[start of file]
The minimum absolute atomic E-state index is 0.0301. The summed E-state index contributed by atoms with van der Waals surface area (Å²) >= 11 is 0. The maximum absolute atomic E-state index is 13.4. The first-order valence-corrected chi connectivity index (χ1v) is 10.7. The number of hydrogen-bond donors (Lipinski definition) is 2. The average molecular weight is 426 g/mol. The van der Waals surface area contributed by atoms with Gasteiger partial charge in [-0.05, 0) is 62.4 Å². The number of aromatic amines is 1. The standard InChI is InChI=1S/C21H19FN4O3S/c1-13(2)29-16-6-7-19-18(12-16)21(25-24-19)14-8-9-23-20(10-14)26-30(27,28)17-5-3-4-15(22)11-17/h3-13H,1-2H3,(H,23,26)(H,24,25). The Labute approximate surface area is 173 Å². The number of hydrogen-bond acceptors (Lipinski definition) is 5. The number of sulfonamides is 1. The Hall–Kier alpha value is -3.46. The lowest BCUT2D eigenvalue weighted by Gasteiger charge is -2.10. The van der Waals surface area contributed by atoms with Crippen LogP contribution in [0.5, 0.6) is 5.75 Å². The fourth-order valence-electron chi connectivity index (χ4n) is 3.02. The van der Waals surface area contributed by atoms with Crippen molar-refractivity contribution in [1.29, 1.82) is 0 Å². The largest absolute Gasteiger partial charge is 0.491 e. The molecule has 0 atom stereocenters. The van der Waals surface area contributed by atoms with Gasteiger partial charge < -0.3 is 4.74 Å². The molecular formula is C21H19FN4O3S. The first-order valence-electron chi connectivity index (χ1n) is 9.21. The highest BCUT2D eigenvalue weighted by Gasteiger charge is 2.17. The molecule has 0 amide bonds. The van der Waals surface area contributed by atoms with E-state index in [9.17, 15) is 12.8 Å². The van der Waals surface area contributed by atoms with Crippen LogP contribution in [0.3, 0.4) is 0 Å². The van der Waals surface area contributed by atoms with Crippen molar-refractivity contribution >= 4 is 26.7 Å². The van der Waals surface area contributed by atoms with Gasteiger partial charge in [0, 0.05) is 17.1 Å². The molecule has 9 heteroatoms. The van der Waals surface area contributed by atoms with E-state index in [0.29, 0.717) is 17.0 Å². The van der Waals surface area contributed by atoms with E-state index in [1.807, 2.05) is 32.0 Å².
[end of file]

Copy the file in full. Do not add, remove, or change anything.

The minimum absolute atomic E-state index is 0.0301. The summed E-state index contributed by atoms with van der Waals surface area (Å²) >= 11 is 0. The maximum absolute atomic E-state index is 13.4. The first-order valence-corrected chi connectivity index (χ1v) is 10.7. The number of hydrogen-bond donors (Lipinski definition) is 2. The average molecular weight is 426 g/mol. The van der Waals surface area contributed by atoms with Gasteiger partial charge in [-0.05, 0) is 62.4 Å². The number of aromatic amines is 1. The standard InChI is InChI=1S/C21H19FN4O3S/c1-13(2)29-16-6-7-19-18(12-16)21(25-24-19)14-8-9-23-20(10-14)26-30(27,28)17-5-3-4-15(22)11-17/h3-13H,1-2H3,(H,23,26)(H,24,25). The Labute approximate surface area is 173 Å². The number of hydrogen-bond acceptors (Lipinski definition) is 5. The number of sulfonamides is 1. The Hall–Kier alpha value is -3.46. The lowest BCUT2D eigenvalue weighted by Gasteiger charge is -2.10. The van der Waals surface area contributed by atoms with Crippen LogP contribution in [0.5, 0.6) is 5.75 Å². The fourth-order valence-electron chi connectivity index (χ4n) is 3.02. The van der Waals surface area contributed by atoms with Crippen molar-refractivity contribution in [1.29, 1.82) is 0 Å². The largest absolute Gasteiger partial charge is 0.491 e. The molecule has 0 atom stereocenters. The van der Waals surface area contributed by atoms with Gasteiger partial charge < -0.3 is 4.74 Å². The molecular formula is C21H19FN4O3S. The first-order valence-electron chi connectivity index (χ1n) is 9.21. The highest BCUT2D eigenvalue weighted by Gasteiger charge is 2.17. The molecule has 0 amide bonds. The van der Waals surface area contributed by atoms with E-state index in [9.17, 15) is 12.8 Å². The van der Waals surface area contributed by atoms with Crippen LogP contribution in [0.3, 0.4) is 0 Å². The van der Waals surface area contributed by atoms with Crippen molar-refractivity contribution >= 4 is 26.7 Å². The van der Waals surface area contributed by atoms with Gasteiger partial charge in [0, 0.05) is 17.1 Å². The molecule has 9 heteroatoms. The van der Waals surface area contributed by atoms with E-state index in [0.29, 0.717) is 17.0 Å². The van der Waals surface area contributed by atoms with E-state index in [1.807, 2.05) is 32.0 Å².